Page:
12/08/2010 at 11:29 am 1 comment

Eight, maybe nine years ago, while looking for info on new music from one of my favorite bands, I discovered the above album. It was parked on, back when was a place where bands put their music just to get heard. You didn’t have to sign up. You didn’t have to pay for anything. You just downloaded all the tracks and became a fan.

Almost immediately, I fell in love with this record. It was as schizophrenic as my record collection. One minute you’re listening to a snare-shuffled sing-a-long, then next you’re hearing a piano-heavy nod to Jamaica’s pre-Reggae sounds. Moments of thrash, free jazz, and hardcore would pop up. The vocals were simultaneously dark and funny. And the whole thing ends on a reinterpretation of the album’s opening track, sung as if coming from the last safe haven on an obliterated planet. It wasn’t like Mr. Bungle or Estradasphere or anything you might be thinking of. It was more… well, it was different.

The album’s players come mostly from New York’s turn-of-the-century jazz and ska scenes. (And we’re not talking the super-poppy, irritating ska your radio/GoGurt commercials were plagued with.) And it shows. The musicianship on this thing was something to behold. Even moreso after I found out that all the instrumentation was done live. (So, when you’re hearing three different keyboard parts in the span of a song, know that the keys player was sitting behind three keyboards, playing them in one take.)

And at the helm of this mind-blowing ship of apocalypse-scoring scourges was in Irishman named Patrick Carrayanis. He composed most of the tunes, conducted the sessions, and provided ample guitar parts for the album.

And he’s the reason I did the art for the cover.

I was so inspired by one of the songs on the album (“The Graveyard Dance”) that I made this image for it, and published it in a magazine I used to work for:

He loved it, found it, and emailed me. Or maybe I sent it to him. (It was so long ago, I can’t really remember.) We became email friends, chatting back and forth about art, music, hating doing anything other than making our art, the sad state of the world. I started working on proper packaging for a CD release of Tooth, but it was such a difficult album to pigeonhole, finding a label proved tougher than expected.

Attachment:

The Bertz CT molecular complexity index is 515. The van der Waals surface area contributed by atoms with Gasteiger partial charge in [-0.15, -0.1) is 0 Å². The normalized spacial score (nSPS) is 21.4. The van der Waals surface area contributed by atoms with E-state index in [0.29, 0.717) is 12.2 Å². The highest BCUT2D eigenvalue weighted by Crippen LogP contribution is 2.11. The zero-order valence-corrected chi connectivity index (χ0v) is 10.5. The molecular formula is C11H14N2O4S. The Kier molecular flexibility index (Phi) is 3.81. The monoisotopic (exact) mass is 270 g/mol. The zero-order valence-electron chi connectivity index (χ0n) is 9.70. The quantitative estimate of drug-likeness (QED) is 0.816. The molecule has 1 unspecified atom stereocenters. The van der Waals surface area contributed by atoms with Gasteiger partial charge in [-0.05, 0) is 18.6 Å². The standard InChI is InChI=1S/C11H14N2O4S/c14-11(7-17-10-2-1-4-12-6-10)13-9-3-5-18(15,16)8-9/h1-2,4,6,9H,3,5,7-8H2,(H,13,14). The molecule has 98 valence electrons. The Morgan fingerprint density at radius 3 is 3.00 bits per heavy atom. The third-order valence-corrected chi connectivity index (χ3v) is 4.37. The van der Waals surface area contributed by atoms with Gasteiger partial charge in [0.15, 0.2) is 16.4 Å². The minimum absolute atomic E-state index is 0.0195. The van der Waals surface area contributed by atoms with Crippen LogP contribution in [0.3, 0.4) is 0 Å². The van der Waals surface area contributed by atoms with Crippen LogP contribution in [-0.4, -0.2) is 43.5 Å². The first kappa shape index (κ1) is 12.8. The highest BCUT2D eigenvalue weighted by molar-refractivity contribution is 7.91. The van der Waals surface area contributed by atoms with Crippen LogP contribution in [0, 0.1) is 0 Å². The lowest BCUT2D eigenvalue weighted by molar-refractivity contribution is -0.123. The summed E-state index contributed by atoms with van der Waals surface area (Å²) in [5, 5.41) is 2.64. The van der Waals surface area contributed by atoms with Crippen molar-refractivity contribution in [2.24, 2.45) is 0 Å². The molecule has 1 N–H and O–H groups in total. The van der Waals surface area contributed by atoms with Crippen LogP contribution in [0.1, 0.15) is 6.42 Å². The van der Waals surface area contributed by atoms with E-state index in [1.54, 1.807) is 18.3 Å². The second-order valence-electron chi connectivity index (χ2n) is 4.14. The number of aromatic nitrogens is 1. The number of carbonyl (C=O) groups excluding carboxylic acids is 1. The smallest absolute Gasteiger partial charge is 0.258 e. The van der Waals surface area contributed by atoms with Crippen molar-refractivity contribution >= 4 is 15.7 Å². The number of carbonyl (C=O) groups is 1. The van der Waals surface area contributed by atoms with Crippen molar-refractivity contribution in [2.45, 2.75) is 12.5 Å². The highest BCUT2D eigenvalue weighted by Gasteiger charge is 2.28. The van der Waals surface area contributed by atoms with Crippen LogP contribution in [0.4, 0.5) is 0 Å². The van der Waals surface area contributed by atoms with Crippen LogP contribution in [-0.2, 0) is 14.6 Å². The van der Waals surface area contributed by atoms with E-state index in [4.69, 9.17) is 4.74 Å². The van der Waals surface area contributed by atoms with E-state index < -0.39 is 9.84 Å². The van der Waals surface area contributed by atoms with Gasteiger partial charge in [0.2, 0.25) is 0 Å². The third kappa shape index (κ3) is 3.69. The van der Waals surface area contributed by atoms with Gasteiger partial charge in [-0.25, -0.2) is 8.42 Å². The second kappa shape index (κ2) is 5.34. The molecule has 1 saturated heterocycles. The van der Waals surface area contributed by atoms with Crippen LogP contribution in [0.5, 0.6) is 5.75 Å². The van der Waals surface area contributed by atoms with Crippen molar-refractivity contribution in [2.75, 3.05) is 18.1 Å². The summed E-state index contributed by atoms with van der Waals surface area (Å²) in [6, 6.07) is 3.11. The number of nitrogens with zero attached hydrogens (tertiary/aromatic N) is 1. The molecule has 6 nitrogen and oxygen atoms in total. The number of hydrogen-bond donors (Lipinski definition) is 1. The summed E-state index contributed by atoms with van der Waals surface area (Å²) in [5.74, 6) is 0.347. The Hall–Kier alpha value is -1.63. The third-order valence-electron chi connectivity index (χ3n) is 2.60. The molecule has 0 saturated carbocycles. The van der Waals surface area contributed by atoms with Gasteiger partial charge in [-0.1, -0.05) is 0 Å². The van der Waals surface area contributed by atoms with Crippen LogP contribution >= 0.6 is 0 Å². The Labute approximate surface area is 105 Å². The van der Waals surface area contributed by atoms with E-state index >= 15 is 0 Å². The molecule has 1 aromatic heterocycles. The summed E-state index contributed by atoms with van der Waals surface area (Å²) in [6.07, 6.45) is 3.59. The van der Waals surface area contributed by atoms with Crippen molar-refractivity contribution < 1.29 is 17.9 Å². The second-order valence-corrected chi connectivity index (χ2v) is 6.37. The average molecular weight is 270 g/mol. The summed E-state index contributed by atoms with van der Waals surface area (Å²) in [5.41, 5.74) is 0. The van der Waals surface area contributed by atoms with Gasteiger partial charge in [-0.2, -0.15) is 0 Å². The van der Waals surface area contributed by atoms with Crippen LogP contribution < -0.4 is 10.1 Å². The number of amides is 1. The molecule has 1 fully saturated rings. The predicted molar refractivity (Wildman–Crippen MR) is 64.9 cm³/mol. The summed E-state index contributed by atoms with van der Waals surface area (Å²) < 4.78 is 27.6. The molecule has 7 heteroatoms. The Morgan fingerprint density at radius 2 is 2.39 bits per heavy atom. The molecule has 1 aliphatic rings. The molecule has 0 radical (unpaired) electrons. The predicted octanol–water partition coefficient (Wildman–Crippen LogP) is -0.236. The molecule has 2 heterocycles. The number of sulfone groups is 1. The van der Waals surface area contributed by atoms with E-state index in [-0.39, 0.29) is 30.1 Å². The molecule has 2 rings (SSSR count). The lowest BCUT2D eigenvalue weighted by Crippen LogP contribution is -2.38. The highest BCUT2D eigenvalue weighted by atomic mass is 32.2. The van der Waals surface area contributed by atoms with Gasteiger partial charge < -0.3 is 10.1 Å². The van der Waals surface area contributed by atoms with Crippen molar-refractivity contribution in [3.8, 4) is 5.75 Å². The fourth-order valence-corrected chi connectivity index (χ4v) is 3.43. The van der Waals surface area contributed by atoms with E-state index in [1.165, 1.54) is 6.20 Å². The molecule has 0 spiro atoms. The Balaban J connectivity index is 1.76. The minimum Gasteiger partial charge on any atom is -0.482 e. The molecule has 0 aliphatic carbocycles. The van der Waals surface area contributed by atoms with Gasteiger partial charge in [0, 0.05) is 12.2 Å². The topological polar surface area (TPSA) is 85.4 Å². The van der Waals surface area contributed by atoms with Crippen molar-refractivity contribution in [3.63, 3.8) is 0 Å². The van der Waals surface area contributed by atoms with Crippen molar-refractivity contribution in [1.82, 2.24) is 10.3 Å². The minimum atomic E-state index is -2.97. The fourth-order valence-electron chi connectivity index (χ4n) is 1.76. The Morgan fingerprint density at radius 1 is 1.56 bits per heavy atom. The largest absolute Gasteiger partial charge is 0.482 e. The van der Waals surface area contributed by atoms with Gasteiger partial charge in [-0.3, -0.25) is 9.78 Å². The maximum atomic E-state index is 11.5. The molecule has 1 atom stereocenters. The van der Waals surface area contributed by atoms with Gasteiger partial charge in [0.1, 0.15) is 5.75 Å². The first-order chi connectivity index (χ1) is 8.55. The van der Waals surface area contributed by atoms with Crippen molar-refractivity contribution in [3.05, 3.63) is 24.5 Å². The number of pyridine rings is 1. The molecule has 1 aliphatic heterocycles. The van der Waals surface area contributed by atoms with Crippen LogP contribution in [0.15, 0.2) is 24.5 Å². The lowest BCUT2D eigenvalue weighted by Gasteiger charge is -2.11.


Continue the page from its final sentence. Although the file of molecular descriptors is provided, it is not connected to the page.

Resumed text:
Then, a few years into our correspondence (and about  a decade after it was recorded), Tooth‘s predecessor was picked up by Stubborn Records, for a proper release. I was asked to instead create sleeve art for that, and Da Whole Thing @ Version City was released:

That album did well enough to inspire conversations about officially releasing Tooth. But a myriad of reasons led to those talks stopping, and all those concepts and painted pages I’d made for Tooth some six or seven years ago were once again tucked away in the archives.

Fast-forward to this year. Digital heroes to the rescue,, decided to offer it as a digital download. Nearly ten years after the album was recorded, it finally has a proper home. Which is funny to me. I’ve always considered this band, and this album especially, as being very ahead of its time. They spent all these years waiting for a proper label to pick this record up and give it a proper CD release. When in reality, all the band needed to do was keep their digital downloads online, and wait for the rest of the world to catch up to them.

You can download the album by clicking here. Normally, it’ll run you $10, but they’re apparently having a holiday sale that brings the price down to $6. If you can’t easily describe your musical tastes, this will be worth every single penny.


Entry filed under: Commercial Work, Illustration, Uncategorized. Tags: , , , , , , , , , , , , , .


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